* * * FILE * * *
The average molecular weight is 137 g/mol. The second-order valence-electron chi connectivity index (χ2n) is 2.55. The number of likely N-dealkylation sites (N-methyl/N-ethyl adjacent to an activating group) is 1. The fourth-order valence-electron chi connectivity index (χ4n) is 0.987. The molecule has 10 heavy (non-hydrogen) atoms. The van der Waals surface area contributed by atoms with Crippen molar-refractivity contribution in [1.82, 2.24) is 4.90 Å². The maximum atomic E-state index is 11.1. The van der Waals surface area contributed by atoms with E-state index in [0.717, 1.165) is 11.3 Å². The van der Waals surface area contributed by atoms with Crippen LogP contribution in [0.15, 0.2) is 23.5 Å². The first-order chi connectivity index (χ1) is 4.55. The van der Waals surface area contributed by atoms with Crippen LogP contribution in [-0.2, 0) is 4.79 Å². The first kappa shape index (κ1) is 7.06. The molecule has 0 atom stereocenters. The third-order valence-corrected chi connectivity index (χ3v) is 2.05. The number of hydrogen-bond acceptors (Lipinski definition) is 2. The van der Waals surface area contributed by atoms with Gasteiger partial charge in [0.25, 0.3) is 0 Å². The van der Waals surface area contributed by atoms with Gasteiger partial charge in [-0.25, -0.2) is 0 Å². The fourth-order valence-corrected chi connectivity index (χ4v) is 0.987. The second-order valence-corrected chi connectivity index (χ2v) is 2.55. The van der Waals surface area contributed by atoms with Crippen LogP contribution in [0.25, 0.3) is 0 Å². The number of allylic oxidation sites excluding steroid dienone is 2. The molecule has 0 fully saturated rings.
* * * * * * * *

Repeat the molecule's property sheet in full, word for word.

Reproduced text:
The average molecular weight is 137 g/mol. The second-order valence-electron chi connectivity index (χ2n) is 2.55. The number of likely N-dealkylation sites (N-methyl/N-ethyl adjacent to an activating group) is 1. The fourth-order valence-electron chi connectivity index (χ4n) is 0.987. The molecule has 10 heavy (non-hydrogen) atoms. The van der Waals surface area contributed by atoms with Crippen molar-refractivity contribution in [1.82, 2.24) is 4.90 Å². The maximum atomic E-state index is 11.1. The van der Waals surface area contributed by atoms with E-state index in [0.717, 1.165) is 11.3 Å². The van der Waals surface area contributed by atoms with Crippen LogP contribution in [0.15, 0.2) is 23.5 Å². The first-order chi connectivity index (χ1) is 4.55. The van der Waals surface area contributed by atoms with Crippen LogP contribution in [-0.2, 0) is 4.79 Å². The first kappa shape index (κ1) is 7.06. The molecule has 0 atom stereocenters. The third-order valence-corrected chi connectivity index (χ3v) is 2.05. The number of hydrogen-bond acceptors (Lipinski definition) is 2. The van der Waals surface area contributed by atoms with Gasteiger partial charge in [0.25, 0.3) is 0 Å². The van der Waals surface area contributed by atoms with Gasteiger partial charge in [-0.25, -0.2) is 0 Å². The fourth-order valence-corrected chi connectivity index (χ4v) is 0.987. The second-order valence-corrected chi connectivity index (χ2v) is 2.55. The van der Waals surface area contributed by atoms with Crippen LogP contribution in [0.25, 0.3) is 0 Å². The number of allylic oxidation sites excluding steroid dienone is 2. The molecule has 0 fully saturated rings.